The survey implementation phase brings with it quite a list of genuine challenges, such as respondents who don’t know what to expect from the interview and hear all sorts of questions for the first time and may, for a lot of different reasons, actually provide false or insufficient information. The reasons for erroneous data include a lack of trust and understanding in the initial relationship phase; for instance, respondents worry that the researcher may report them to the tax office, and they believe there are right and wrong answers rather than each person answering according to their situation, or the respondent thinks that some answers are preferred, or in some cases, the respondent doesn’t really know the answer as they never paid attention to what the interviewer is posing questions about. Respondents do not want to answer “I don’t know”, especially for questions like “How many hours do you spend on housework?” because they have not yet monitored this or don’t yet understand what activities qualify as “housework”.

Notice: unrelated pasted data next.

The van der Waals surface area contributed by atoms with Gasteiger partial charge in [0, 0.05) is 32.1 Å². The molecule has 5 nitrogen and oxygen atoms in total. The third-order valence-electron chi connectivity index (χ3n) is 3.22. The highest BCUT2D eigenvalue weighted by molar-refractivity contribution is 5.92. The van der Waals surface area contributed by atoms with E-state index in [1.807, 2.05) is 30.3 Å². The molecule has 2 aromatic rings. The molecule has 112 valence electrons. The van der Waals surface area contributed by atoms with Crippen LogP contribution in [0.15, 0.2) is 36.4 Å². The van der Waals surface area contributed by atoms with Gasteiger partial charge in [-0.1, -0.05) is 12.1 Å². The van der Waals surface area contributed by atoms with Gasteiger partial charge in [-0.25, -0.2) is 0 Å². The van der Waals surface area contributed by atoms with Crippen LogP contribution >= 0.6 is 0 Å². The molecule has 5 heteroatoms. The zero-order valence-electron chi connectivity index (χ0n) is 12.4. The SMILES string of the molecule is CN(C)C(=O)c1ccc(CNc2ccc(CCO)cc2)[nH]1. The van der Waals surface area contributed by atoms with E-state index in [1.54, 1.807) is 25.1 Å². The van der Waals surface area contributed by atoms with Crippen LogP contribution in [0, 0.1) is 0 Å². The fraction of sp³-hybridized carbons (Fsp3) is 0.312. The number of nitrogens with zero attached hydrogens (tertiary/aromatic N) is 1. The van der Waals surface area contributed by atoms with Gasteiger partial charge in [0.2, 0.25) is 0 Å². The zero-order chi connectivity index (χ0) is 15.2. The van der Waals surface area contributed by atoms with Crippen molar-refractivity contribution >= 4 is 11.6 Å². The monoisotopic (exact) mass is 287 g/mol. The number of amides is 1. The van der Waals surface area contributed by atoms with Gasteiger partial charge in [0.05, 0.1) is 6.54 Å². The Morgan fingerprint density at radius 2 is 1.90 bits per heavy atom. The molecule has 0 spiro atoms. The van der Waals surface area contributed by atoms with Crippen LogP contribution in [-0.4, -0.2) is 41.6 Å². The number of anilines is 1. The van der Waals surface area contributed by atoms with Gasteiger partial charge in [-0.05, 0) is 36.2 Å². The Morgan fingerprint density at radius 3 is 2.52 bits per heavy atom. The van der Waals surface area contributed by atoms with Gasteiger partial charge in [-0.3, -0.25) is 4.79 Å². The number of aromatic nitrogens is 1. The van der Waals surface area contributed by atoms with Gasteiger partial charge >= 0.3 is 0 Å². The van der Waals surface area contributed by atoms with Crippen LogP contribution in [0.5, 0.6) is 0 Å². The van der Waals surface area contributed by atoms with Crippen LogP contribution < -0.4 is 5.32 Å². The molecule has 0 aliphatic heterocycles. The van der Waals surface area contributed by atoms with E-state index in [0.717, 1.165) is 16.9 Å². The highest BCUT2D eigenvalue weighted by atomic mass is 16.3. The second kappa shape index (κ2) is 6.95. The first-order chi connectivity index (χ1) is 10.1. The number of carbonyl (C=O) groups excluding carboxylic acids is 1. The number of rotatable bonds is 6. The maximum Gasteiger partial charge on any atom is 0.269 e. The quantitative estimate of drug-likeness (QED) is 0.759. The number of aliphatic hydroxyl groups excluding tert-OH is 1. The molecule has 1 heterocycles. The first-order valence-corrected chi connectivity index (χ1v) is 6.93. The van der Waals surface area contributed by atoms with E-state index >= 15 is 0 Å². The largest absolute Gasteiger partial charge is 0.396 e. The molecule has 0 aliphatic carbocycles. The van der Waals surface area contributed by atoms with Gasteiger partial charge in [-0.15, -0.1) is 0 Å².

On top of that, the survey needs to ask a whole list of basic, demographic data like age, education, profession, household composition, etc. Only after the demographic questions can the survey proceed to ask the information they are actually after.
In most cases, the survey data gets analyzed by a maximum of three people (academics, market researchers, data experts, NGO staff, or similar people).
After a period of time, the entire data set needs to be destroyed, to protect the privacy and confidentiality of each participant. To link the findings for specific individuals from one study to another is out of the question, due to confidentiality.
For each new data need the troubles of getting teams and designing and getting the sample, repeat. People from previous samples cannot be explicitly sought out unless this was asked and consented from the start.
What also happens, more often than not, is that the participants aren’t informed about the findings of the study, or, as we are often hearing in the field, don’t get access to their own reported data which they feel is their property. As a result, there is a reluctance to participate in studies. Just a few days ago a field researcher in Uganda reported:
“My experience today was not any good at all. I approached around 50 enterprises but managed to complete only 20. The women were so rude, so tired of Research cause they claimed they give information but [don’t] gain much as individuals ….”